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Module 1 Physical Science DBA

By brittw21 Jun 18, 2015 1586 Words
Lesson 1.02 Speed, Velocity, and Acceleration
Speed- measures the amount of distnace traveled in a given amount of time. (Doesn't measure the direction of the travel) How fast an object is going with respect to a frame of reference. You find speed by dividing distance by time. (Speed = distance/time) Instantaneous speed- the speed you are traveling at that moment, instead of an average. Motion- change in position of an object, relative to a frame of reference. Frame of reference- place or object that you assume is fixed. You observe how other objects move by comparing them to that frame of reference. Velocity- a measure of the speed and direction of an object. When speed, direction or both change velocity changes. If there is an increase in speed then positive acceleration can result. If there is a decrease in speed then negative acceleration (deceleration) can result. Acceleration= change in velocity/ time

Acceleration can involve a change in the direction an object is moving. (Change in velocity over time) If the change in velocity is an increase = positive acceleration. If the change in velocity is a decrease = negative acceleration or deceleration. Lesson 1.02h Speed, Velocity, and Acceleration

Scalar quantities- a measurement that has a size or magnitude but no direction. (speed, time, temperature & mass) Velocity and acceleration are NOT scalar quantities. Speed is always positive.

Vector quantity- has both magnitude and a direction. (Velocity, acceleration and force are examples) Magnitude- a measure of size, strength or quantity.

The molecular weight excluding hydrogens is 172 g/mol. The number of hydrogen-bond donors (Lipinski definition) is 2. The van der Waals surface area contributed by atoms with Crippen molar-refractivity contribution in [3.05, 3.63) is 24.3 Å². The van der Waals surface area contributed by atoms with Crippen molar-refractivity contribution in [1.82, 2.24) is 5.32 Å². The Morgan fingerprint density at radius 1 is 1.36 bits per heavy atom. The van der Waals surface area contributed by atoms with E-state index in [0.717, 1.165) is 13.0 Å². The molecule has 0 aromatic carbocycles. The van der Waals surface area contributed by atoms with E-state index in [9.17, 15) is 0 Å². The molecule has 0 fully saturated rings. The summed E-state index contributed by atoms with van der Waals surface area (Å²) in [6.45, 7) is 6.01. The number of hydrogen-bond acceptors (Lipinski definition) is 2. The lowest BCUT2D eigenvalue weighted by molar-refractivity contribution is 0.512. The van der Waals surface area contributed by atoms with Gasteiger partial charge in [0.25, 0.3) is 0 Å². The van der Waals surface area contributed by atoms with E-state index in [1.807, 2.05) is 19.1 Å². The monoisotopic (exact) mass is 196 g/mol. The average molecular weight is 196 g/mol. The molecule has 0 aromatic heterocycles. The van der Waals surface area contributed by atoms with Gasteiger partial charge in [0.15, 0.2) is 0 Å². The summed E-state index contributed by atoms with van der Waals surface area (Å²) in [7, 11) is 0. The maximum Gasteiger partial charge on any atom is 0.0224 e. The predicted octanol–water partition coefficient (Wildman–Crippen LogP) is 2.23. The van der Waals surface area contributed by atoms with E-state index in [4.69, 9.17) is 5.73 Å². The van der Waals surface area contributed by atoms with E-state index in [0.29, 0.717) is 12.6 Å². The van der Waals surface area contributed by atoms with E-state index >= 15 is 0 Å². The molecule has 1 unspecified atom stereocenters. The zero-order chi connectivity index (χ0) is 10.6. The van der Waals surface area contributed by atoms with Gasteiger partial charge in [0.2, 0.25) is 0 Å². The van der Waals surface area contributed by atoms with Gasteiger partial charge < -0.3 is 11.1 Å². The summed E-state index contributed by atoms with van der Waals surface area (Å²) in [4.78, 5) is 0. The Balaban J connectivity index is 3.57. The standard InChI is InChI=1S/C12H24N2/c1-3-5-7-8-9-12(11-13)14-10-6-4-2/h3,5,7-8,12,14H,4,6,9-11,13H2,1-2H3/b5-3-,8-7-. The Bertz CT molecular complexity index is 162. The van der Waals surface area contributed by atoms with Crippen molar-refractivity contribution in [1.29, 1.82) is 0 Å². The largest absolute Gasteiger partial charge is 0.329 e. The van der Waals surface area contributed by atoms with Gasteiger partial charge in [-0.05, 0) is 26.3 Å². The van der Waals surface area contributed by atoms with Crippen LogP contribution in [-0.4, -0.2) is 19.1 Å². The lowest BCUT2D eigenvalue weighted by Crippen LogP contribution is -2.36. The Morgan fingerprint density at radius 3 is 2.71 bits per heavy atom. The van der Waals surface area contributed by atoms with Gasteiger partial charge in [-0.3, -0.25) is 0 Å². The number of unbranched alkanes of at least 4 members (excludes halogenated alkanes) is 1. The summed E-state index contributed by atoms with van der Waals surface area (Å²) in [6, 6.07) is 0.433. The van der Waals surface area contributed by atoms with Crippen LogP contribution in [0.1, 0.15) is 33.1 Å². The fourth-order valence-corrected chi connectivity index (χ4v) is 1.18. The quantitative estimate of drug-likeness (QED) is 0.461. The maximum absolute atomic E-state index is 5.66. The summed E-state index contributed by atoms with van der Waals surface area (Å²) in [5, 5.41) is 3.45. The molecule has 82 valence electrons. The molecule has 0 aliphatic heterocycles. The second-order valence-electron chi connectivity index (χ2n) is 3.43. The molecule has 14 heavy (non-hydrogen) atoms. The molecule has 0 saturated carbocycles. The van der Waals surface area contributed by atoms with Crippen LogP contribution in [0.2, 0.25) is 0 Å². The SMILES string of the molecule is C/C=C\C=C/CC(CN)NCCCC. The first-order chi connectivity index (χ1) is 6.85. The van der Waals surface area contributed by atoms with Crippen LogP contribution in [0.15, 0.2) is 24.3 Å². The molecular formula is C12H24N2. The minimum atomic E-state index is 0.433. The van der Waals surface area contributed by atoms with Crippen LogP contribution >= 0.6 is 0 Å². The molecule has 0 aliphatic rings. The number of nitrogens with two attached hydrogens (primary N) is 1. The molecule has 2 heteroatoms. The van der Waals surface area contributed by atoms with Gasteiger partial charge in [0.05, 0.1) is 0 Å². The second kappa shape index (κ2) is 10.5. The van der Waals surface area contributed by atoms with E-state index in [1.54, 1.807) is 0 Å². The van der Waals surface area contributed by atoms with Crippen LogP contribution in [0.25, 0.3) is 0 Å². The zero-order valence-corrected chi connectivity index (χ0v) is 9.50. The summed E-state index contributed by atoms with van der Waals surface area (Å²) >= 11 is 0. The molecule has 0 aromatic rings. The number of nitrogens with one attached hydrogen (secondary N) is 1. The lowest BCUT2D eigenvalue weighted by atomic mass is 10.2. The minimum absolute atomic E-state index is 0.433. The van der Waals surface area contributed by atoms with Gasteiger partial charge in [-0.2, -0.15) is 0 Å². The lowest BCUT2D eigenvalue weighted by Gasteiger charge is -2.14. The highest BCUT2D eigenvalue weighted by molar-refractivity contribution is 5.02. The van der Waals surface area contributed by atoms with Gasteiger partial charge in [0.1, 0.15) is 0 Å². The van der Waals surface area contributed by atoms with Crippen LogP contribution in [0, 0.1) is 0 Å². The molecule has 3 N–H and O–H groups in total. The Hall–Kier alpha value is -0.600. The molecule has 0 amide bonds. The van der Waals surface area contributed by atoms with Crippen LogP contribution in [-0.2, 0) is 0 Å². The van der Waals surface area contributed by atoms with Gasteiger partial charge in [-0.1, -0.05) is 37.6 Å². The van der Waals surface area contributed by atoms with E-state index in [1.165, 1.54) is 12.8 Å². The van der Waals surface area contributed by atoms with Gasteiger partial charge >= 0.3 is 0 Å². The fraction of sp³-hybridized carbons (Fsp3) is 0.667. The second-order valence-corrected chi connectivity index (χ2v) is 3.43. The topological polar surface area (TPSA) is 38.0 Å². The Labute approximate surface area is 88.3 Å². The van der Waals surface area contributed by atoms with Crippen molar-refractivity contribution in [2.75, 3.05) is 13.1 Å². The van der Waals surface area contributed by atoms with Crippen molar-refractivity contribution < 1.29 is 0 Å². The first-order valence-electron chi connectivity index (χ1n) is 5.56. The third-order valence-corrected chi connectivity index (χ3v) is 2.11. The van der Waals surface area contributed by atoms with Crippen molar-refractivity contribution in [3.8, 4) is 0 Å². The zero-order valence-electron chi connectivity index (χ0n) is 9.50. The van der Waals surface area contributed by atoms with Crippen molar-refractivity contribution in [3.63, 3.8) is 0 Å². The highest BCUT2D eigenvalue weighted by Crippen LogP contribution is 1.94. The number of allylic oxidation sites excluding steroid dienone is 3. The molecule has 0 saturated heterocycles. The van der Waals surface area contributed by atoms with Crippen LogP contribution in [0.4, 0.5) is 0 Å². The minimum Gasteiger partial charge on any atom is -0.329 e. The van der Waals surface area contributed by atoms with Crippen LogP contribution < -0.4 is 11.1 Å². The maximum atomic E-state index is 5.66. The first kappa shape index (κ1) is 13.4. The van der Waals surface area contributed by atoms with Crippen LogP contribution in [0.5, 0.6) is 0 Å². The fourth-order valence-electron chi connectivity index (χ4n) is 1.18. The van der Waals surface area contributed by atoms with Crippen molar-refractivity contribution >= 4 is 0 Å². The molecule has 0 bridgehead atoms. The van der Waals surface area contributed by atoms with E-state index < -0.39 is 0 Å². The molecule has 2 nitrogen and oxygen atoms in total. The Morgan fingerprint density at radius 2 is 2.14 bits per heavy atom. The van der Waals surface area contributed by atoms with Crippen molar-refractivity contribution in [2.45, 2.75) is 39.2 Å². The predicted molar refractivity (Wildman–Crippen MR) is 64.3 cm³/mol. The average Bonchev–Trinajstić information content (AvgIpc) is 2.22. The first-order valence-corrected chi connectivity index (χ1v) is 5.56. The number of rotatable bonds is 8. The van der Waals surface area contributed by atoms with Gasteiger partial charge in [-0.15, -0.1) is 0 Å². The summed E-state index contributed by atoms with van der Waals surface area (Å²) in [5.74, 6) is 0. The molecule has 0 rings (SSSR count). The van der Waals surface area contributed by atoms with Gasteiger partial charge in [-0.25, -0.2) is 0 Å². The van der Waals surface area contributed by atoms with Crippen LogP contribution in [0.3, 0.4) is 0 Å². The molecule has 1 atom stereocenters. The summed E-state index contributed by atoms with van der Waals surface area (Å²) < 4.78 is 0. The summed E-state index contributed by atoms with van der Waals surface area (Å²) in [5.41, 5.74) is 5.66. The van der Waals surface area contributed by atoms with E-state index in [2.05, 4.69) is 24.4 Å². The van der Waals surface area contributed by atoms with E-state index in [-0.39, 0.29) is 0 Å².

Lesson 1.03 The Laws of Motion
Natural Laws- Laws that are predetermined by nature and as a result are valid everywhere. Force- a push or pull applied to an object.
Balanced forces- Equal in size and opposite in direction, cancelling each other out. They do not cause a change in motion. Unbalanced forces- They work in the same direction. Cause a change in motion. The amount of force is not equal. Equal forces- Pushes in opposite direction, cancelling each other out so no movement occurs. The net force is zero. Friction- a force that works against the motion of an object. Force affects the movement of matter. Friction can occur between two solid objects and on objects moving through a liquid or gas. (Force can resist the motion of an object causing it to slow down) Law of Inertia- an objects resistance to a change in its motion. The greater the mass of an object, the greater the force needed to move it or stop it from moving. Net force- the total of all the forces acting on an object.

Newtons first law of motion- 2 principles. An object that is not moving will stay at rest unless an unbalanced force acts on it and an object in motion will stay in motion in a straight line and at a constant speed unless an unbalanced acts on it. It explains that a force is needed to change the motion of an object. Newtons second law of motion- it says that the acceleration of an object depends directly upon the net force acting on the object, and on the mass of the object. Newtons third law of motion- For every action there is an equal and opposite reaction that will occur. Lesson 1.03h The Laws of Motion